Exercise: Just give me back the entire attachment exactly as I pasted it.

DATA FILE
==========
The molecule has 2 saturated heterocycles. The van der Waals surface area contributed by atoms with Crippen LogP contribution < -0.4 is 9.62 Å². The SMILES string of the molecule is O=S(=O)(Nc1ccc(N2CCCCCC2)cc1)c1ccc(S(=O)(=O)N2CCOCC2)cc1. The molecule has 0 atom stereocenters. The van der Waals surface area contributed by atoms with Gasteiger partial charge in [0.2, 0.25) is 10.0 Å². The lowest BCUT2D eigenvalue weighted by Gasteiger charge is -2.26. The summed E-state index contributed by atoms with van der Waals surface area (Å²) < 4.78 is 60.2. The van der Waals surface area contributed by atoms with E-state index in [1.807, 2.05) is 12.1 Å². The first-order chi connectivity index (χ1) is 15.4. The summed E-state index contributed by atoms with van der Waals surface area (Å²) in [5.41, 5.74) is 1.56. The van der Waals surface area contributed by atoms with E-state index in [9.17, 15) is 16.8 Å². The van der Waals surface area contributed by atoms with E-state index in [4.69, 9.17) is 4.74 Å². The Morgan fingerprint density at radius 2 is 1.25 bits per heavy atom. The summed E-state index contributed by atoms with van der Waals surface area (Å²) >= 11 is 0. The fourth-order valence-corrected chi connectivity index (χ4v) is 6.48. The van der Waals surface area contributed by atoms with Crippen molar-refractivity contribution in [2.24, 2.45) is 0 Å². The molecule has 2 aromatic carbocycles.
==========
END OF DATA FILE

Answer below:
The molecule has 2 saturated heterocycles. The van der Waals surface area contributed by atoms with Crippen LogP contribution < -0.4 is 9.62 Å². The SMILES string of the molecule is O=S(=O)(Nc1ccc(N2CCCCCC2)cc1)c1ccc(S(=O)(=O)N2CCOCC2)cc1. The molecule has 0 atom stereocenters. The van der Waals surface area contributed by atoms with Gasteiger partial charge in [0.2, 0.25) is 10.0 Å². The lowest BCUT2D eigenvalue weighted by Gasteiger charge is -2.26. The summed E-state index contributed by atoms with van der Waals surface area (Å²) < 4.78 is 60.2. The van der Waals surface area contributed by atoms with E-state index in [1.807, 2.05) is 12.1 Å². The first-order chi connectivity index (χ1) is 15.4. The summed E-state index contributed by atoms with van der Waals surface area (Å²) in [5.41, 5.74) is 1.56. The van der Waals surface area contributed by atoms with E-state index in [9.17, 15) is 16.8 Å². The van der Waals surface area contributed by atoms with E-state index in [4.69, 9.17) is 4.74 Å². The Morgan fingerprint density at radius 2 is 1.25 bits per heavy atom. The summed E-state index contributed by atoms with van der Waals surface area (Å²) >= 11 is 0. The fourth-order valence-corrected chi connectivity index (χ4v) is 6.48. The van der Waals surface area contributed by atoms with Crippen molar-refractivity contribution in [2.24, 2.45) is 0 Å². The molecule has 2 aromatic carbocycles.